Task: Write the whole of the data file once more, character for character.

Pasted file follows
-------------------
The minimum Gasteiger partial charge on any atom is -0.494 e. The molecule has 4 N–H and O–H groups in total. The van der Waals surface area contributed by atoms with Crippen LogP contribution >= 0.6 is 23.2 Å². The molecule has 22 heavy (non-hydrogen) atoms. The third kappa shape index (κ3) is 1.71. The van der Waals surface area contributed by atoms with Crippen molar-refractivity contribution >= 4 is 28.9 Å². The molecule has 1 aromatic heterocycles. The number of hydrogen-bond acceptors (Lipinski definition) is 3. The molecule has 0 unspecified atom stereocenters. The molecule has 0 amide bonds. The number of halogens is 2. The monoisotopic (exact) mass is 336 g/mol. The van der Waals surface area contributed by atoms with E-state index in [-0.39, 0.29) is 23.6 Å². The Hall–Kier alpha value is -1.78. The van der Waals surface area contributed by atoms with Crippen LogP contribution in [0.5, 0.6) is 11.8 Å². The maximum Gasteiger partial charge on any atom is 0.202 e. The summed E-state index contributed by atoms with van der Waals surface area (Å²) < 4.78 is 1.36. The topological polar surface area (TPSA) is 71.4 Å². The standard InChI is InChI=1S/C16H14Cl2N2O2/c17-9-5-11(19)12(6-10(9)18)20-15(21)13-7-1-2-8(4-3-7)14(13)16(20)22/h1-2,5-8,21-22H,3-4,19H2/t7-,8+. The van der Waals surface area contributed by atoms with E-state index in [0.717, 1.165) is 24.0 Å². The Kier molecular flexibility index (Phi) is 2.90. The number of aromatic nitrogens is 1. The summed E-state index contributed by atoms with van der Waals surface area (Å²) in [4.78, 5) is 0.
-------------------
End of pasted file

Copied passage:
The minimum Gasteiger partial charge on any atom is -0.494 e. The molecule has 4 N–H and O–H groups in total. The van der Waals surface area contributed by atoms with Crippen LogP contribution >= 0.6 is 23.2 Å². The molecule has 22 heavy (non-hydrogen) atoms. The third kappa shape index (κ3) is 1.71. The van der Waals surface area contributed by atoms with Crippen molar-refractivity contribution >= 4 is 28.9 Å². The molecule has 1 aromatic heterocycles. The number of hydrogen-bond acceptors (Lipinski definition) is 3. The molecule has 0 unspecified atom stereocenters. The molecule has 0 amide bonds. The number of halogens is 2. The monoisotopic (exact) mass is 336 g/mol. The van der Waals surface area contributed by atoms with E-state index in [-0.39, 0.29) is 23.6 Å². The Hall–Kier alpha value is -1.78. The van der Waals surface area contributed by atoms with Crippen LogP contribution in [0.5, 0.6) is 11.8 Å². The maximum Gasteiger partial charge on any atom is 0.202 e. The summed E-state index contributed by atoms with van der Waals surface area (Å²) < 4.78 is 1.36. The topological polar surface area (TPSA) is 71.4 Å². The standard InChI is InChI=1S/C16H14Cl2N2O2/c17-9-5-11(19)12(6-10(9)18)20-15(21)13-7-1-2-8(4-3-7)14(13)16(20)22/h1-2,5-8,21-22H,3-4,19H2/t7-,8+. The van der Waals surface area contributed by atoms with E-state index in [0.717, 1.165) is 24.0 Å². The Kier molecular flexibility index (Phi) is 2.90. The number of aromatic nitrogens is 1. The summed E-state index contributed by atoms with van der Waals surface area (Å²) in [4.78, 5) is 0.